Yesterday morning, one of my critique partners sent me an article from the San Jose Mercury News entitled "Feds After Google Data." The opening sentence said, "The Bush administration on Wednesday asked a federal judge to order Google to turn over a broad range of material from its closely guarded databases."
Since yesterday, I've spent a fair amount of time trying to understand the issues and what is involved in the subpoena that Attorney General Gonzales first handed Google last summer. I’m not going to be able to cover the entire subject in one blog so be prepared for a multi-part series.
This all began, as so many messes do, with Congress, good intentions and a bad law.
Once upon a time . . . Congess was trying to protect children from the harmful effects of exposure to inappropriate material. To this end, it passed the Communications Decency Act (CDA) in 1996. The law was challenged and Attorney General Janet Reno found herself squaring off with the ACLU. In 1997, the CDA was found unconstitutional by the Supreme Court in a 9-0 decision which held that the law was far too broad (And doesn't that unanimous vote tell you just what a fine piece of legislation the CDA must have been?)
Congress gamely regrouped and came back with the Child Online Protection Act (COPA) in October, 1998 to replace the first law. Unlike the CDA, the new law limited itself to the Internet and also to commercial enterprises. "COPA prohibits the transmission of any material over the Internet deemed 'harmful to minors,' if the communication was made for a commercial purpose." The law sought to impose a $50,000 fine and six months in prison for deliberately posting such material on the Internet. It was scheduled to go into effect April 21, 2000.
As I'm sure you expected, the ACLU challenged Attorney General John Ashcroft and COPA and sought injunctive relief. A "trial court found the law unconstitutional on First Amendment grounds. An appeals court agreed COPA was unconstitutional, but not on the First Amendment grounds. In 2002, the Supreme Court sent the case back to the appeals court, limiting their decision to a very narrow scope. The Supreme Court did not address the constitutionality of COPA. Instead the Court left the injunction against FTC enforcement of COPA in place and suggested (hint, hint) that the appeals court take a look at the First Amendment issue. (data courtesy of the American Library Association)
The second time around on COPA, the appeals court (obviously composed of faster learners than Congress was) listened to what the Supreme Court had said and struck the law down for First Amendment reasons.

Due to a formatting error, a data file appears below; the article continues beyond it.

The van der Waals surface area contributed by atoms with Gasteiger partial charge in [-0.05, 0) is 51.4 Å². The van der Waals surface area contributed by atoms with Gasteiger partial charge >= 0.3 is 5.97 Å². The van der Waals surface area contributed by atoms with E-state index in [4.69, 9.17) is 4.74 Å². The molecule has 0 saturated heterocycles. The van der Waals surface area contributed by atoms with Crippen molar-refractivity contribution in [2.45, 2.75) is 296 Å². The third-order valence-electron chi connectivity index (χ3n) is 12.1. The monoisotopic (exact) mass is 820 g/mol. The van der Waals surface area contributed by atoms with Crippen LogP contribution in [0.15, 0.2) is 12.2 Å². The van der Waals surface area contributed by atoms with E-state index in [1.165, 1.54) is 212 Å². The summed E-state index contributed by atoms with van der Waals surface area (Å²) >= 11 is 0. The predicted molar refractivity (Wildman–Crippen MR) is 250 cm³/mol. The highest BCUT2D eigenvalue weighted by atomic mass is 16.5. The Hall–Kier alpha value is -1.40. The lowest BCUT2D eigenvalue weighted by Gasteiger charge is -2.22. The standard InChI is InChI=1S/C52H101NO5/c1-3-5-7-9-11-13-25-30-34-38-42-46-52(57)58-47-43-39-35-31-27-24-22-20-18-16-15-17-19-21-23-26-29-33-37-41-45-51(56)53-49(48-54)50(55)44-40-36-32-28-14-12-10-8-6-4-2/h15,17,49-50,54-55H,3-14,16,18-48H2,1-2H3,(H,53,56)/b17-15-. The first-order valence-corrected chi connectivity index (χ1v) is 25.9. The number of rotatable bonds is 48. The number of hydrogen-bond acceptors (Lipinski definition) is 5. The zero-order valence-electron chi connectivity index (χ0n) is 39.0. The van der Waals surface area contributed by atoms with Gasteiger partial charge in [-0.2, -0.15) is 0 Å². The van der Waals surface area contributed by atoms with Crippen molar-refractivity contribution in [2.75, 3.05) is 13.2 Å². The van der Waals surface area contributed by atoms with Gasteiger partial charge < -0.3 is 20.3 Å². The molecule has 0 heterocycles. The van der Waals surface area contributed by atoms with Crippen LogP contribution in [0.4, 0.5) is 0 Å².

Once more, COPA made its way back up to the Supreme Court and, this time in 2004, the Supreme Court agreed with the appeals court saying (according to yesterday's SJMN) the law "was too broad and could prevent adults from accessing legal porn sites . . . However, the Supreme Court invited the government to either come up with a less drastic version of the law (hint, hint) or go to trial to prove that the statute does not violate the First Amendment and is the only viable way to combat child porn." Once again, the injunction against enforcing the law was left in place.
Okay, so now we come to last summer and it’s Attorney General Alberto Gonzales’ turn up at bat. Ignoring the Supreme Court’s invitation to develop a less draconian version of the law, the Bush administration decided that COPA was “more effective than filtering software in protecting from harmful exposure to harmful material on the Internet.” (Search Engine Watch quoting the court documents)
In August, 2005, AG Gonzales’ crew delivered subpoenas to Google, MSN, AOL and Yahoo demanding that the search engine companies “produce an electronic file contain(ing), ‘[a]ll URL’s that are available to be located on your companys’ search engine as of July 31, 2005.’"
In addition, the search engine companies were “asked to ‘produce an electronic file containing [a]ll queries entered into the . . . engine between July 1 and July 31 inclusive.’” (data and quotes provided by Search Engine Watch)
Okay, let’s stop here for a moment and look at what the government was asking for in these subpoenas. First, they wanted all websites available on the search engine, presumably so they could identify pornographic or inappropriate ones.
Now to begin with, doesn’t that strike you as being a wee bit large a request? Reminds me of my grandmother saying that my eyes were bigger than my stomach when I asked for a second dessert. Sort of makes me wonder if the government had a clue as to what they were asking for.
Second, they wanted all queries into the search engine for a month’s period of time. With the full range of data available to the search engines, the government would have sufficient information to identify the users who were looking at information deemed harmful to children on the websites the government identified as fitting their criteria. And, I'm also wondering here who was going to be responsible for deciding which sites contained porn? Laura Bush sitting up late at night with her laptop?
This blog is getting overly long so I’m going to stop here for tonight. Tune in tomorrow for the continuing saga of Alberto and his hunt for the porn treasure.